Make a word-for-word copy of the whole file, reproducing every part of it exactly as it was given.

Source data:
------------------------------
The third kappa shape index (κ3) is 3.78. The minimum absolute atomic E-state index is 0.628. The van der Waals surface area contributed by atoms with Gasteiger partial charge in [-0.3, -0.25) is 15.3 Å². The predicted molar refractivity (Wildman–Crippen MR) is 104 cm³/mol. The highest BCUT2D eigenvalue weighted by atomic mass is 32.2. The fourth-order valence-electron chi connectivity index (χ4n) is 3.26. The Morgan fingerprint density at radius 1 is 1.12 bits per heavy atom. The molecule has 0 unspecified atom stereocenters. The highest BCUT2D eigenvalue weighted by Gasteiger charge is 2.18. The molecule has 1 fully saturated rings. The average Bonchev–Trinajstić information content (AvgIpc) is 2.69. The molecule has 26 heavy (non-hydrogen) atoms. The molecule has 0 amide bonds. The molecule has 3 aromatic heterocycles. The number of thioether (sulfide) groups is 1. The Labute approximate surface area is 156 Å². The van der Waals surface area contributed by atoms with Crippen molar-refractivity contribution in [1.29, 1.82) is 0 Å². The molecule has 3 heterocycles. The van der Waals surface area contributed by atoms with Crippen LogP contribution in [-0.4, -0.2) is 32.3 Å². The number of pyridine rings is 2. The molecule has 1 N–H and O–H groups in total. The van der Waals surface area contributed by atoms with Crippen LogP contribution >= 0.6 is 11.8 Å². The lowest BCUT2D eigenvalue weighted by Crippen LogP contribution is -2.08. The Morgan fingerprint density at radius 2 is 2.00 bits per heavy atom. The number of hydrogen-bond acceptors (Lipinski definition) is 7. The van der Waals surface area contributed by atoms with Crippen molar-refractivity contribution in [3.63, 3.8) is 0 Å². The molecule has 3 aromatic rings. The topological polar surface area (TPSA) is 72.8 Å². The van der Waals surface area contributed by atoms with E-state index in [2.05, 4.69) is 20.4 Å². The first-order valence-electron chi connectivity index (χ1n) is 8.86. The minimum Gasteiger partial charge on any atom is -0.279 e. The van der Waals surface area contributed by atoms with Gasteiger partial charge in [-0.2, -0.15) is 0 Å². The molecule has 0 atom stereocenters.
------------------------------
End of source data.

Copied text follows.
The third kappa shape index (κ3) is 3.78. The minimum absolute atomic E-state index is 0.628. The van der Waals surface area contributed by atoms with Gasteiger partial charge in [-0.3, -0.25) is 15.3 Å². The predicted molar refractivity (Wildman–Crippen MR) is 104 cm³/mol. The highest BCUT2D eigenvalue weighted by atomic mass is 32.2. The fourth-order valence-electron chi connectivity index (χ4n) is 3.26. The Morgan fingerprint density at radius 1 is 1.12 bits per heavy atom. The molecule has 0 unspecified atom stereocenters. The highest BCUT2D eigenvalue weighted by Gasteiger charge is 2.18. The molecule has 1 fully saturated rings. The average Bonchev–Trinajstić information content (AvgIpc) is 2.69. The molecule has 26 heavy (non-hydrogen) atoms. The molecule has 0 amide bonds. The molecule has 3 aromatic heterocycles. The number of thioether (sulfide) groups is 1. The Labute approximate surface area is 156 Å². The van der Waals surface area contributed by atoms with Crippen molar-refractivity contribution in [1.29, 1.82) is 0 Å². The molecule has 3 heterocycles. The van der Waals surface area contributed by atoms with Crippen LogP contribution in [-0.4, -0.2) is 32.3 Å². The number of pyridine rings is 2. The molecule has 1 N–H and O–H groups in total. The van der Waals surface area contributed by atoms with Crippen LogP contribution >= 0.6 is 11.8 Å². The lowest BCUT2D eigenvalue weighted by Crippen LogP contribution is -2.08. The Morgan fingerprint density at radius 2 is 2.00 bits per heavy atom. The number of hydrogen-bond acceptors (Lipinski definition) is 7. The van der Waals surface area contributed by atoms with Crippen molar-refractivity contribution in [3.63, 3.8) is 0 Å². The molecule has 3 aromatic rings. The topological polar surface area (TPSA) is 72.8 Å². The van der Waals surface area contributed by atoms with E-state index in [2.05, 4.69) is 20.4 Å². The first-order valence-electron chi connectivity index (χ1n) is 8.86. The minimum Gasteiger partial charge on any atom is -0.279 e. The van der Waals surface area contributed by atoms with Gasteiger partial charge in [-0.2, -0.15) is 0 Å². The molecule has 0 atom stereocenters.